This is a time of crisis in our country. Not only are we experiencing a worldwide pandemic which is exposing serious inequities in our health care system, but we are once again witnessing racial injustice in our policing and justice systems.

With the murder of yet another black man, George Floyd, we are confronted with the tragic toll of inequity in our society. It has led to protests, riots and fear.

In spite of the unrest and uncertainty, this is a time for opportunity. It all starts with conversation — the opportunity to sit with one another and share, honestly and deeply, the experience of our individual and collective lives. Dialogue is where understanding materializes, relationships form, and people are empowered to do the work that will contribute to justice for all.

The Big Conversation Partners for Dismantling Racism and Privilege in Southern Maryland have worked to create a space where honest and open conversations can transpire between diverse community members. In previous Big Conversations we have examined the impact of racism and privilege in our individual lives and acknowledge the resultant systemic disparities such as in our public school systems. We have also looked at mass incarceration of African Americans in our justice system. We have offered workshops on bias.

These conversations can lead to realization, acknowledgement and understanding of the realities of life in America in the 21st century. Acknowledging institutional racism is the first step to dismantling it, and that is where the opportunity lies in ourselves and in our community. By connecting people, policy and history, we can illuminate structural racism that permeates our institutions. We can begin to turn the pain and frustration of hundreds of years of oppression into a more just future for everyone. Conversations can lead to change in ourselves and our community. These and similar conversations over the past 10 years have contributed to community awareness and concrete changes in policy.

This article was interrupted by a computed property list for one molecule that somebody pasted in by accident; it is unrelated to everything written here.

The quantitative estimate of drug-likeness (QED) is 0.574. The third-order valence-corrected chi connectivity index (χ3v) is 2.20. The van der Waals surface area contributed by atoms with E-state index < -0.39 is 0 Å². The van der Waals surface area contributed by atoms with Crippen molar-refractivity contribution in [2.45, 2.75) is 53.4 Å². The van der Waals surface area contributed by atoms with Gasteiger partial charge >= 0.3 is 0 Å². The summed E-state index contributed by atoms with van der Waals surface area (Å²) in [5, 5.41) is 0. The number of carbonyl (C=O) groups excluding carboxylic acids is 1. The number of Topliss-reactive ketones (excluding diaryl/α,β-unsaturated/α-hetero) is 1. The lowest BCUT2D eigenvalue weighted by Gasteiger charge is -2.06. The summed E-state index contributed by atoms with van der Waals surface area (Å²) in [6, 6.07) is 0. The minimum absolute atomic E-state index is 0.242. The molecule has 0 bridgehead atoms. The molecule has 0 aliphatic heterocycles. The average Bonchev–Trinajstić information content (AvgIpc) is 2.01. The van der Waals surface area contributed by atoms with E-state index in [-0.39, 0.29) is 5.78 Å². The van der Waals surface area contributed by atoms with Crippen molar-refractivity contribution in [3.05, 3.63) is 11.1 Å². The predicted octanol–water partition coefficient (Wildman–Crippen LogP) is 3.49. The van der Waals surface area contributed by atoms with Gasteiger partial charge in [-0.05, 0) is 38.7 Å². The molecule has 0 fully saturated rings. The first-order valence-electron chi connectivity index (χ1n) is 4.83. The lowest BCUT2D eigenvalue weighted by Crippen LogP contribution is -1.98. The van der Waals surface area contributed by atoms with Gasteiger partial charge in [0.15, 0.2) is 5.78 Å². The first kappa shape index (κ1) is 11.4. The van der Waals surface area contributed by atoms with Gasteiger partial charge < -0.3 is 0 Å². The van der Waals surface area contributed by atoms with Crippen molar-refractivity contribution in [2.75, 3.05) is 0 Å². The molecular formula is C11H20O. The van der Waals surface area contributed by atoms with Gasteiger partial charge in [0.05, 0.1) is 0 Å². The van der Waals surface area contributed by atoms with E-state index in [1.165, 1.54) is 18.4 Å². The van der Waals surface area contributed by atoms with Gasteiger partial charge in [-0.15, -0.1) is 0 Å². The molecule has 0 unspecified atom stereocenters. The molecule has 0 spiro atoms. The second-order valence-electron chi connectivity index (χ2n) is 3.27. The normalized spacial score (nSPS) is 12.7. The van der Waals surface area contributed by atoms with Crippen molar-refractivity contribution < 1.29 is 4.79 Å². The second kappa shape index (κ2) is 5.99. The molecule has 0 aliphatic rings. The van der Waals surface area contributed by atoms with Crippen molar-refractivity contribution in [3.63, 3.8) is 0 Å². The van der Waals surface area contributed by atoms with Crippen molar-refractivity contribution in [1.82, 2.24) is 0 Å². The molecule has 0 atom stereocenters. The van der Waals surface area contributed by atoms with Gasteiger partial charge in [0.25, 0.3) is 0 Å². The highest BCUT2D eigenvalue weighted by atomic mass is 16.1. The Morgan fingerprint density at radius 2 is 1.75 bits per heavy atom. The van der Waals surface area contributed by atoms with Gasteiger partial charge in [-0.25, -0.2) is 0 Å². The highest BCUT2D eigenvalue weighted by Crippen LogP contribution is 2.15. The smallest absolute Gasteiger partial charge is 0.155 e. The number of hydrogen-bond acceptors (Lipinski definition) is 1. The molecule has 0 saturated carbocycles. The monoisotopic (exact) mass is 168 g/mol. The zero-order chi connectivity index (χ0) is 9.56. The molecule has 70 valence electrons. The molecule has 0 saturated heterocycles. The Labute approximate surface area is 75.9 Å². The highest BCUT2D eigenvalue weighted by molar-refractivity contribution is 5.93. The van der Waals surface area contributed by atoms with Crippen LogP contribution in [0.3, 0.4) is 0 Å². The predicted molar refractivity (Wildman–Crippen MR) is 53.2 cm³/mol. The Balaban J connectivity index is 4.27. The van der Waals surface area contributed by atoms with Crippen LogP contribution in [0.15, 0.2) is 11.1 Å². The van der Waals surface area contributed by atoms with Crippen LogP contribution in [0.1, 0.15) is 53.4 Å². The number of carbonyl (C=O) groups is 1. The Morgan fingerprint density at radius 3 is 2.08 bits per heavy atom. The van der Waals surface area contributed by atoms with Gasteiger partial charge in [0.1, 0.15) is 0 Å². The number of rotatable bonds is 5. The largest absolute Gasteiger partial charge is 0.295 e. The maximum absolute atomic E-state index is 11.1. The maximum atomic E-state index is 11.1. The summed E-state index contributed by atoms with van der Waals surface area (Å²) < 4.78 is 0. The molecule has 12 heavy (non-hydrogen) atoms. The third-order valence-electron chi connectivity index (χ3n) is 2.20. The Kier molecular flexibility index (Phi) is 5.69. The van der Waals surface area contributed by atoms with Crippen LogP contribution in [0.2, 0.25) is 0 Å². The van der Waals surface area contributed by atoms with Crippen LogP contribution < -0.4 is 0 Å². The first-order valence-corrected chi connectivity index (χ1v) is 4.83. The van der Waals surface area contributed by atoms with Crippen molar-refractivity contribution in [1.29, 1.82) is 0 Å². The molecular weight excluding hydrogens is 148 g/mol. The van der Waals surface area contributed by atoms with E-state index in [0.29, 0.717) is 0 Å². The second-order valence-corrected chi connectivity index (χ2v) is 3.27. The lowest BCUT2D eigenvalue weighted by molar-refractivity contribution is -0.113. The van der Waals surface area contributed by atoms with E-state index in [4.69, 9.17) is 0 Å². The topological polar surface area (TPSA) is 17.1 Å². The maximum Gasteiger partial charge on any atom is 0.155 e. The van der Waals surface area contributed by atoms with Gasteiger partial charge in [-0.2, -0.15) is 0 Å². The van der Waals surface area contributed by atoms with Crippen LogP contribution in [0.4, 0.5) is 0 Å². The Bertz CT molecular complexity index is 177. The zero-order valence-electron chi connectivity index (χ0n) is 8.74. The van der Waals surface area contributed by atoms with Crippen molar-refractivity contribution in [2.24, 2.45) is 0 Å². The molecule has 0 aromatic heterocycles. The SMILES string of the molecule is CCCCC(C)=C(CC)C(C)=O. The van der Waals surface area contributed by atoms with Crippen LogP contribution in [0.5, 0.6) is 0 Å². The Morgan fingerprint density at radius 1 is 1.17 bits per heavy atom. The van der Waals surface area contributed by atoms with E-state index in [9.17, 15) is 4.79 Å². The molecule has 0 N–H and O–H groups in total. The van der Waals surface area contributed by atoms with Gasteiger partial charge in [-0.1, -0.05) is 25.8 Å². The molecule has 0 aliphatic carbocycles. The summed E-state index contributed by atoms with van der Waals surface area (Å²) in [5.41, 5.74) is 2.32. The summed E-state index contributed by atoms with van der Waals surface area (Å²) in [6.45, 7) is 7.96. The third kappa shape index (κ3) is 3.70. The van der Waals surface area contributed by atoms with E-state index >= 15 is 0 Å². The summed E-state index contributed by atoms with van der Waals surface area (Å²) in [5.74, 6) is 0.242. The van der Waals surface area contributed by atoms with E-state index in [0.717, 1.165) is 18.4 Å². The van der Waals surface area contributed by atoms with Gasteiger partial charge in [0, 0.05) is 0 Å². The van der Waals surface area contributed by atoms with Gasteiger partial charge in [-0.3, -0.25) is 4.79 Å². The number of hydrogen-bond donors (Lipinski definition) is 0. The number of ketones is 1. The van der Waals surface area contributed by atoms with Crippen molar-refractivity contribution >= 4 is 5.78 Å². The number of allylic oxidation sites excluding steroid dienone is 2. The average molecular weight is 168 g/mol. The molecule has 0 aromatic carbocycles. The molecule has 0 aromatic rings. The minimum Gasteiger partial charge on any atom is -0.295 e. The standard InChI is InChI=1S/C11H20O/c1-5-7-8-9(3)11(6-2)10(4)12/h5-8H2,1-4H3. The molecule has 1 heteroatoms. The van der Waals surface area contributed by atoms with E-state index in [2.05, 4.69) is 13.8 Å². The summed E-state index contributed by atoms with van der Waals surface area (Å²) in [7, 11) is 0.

The next community-wide Big Conversation, “Many Wounds to Heal: Health Care (In)Equity,” has been rescheduled for Sunday, Sept. 13. Due to the ongoing pandemic, plans are to offer the event in person at Middleham and St. Peter’s Parish in Lusby, and as a livestreamed event.

It will address inequities in health care that results in worsening health and decreased life expectancy of African Americans and people of color. This program is supported in part by a grant from Maryland Humanities. In the coming weeks, look for other small group workshop opportunities offered by the BC-DRaP before the annual event in September.

The BC-DRaP is sponsored by Middleham and St. Peter’s Parish along with All Saints Episcopal Church, Calvert public schools, Calvert Library, the Calvert County branch of the NAACP, the Charles County branch of the NAACP, Community Mediation Centers of Calvert and St. Mary’s, Concerned Black Women of Calvert County, Emmanuel SDA Church, Remnant Center of Excellence Inc., the St. Mary’s County branch of the NAACP, St. Mary’s public schools and Patuxent Friends (Quaker) Meeting.

The Big Conversation Partnership encourages all of us to think broadly, listen actively, and pray boldly for equity and justice.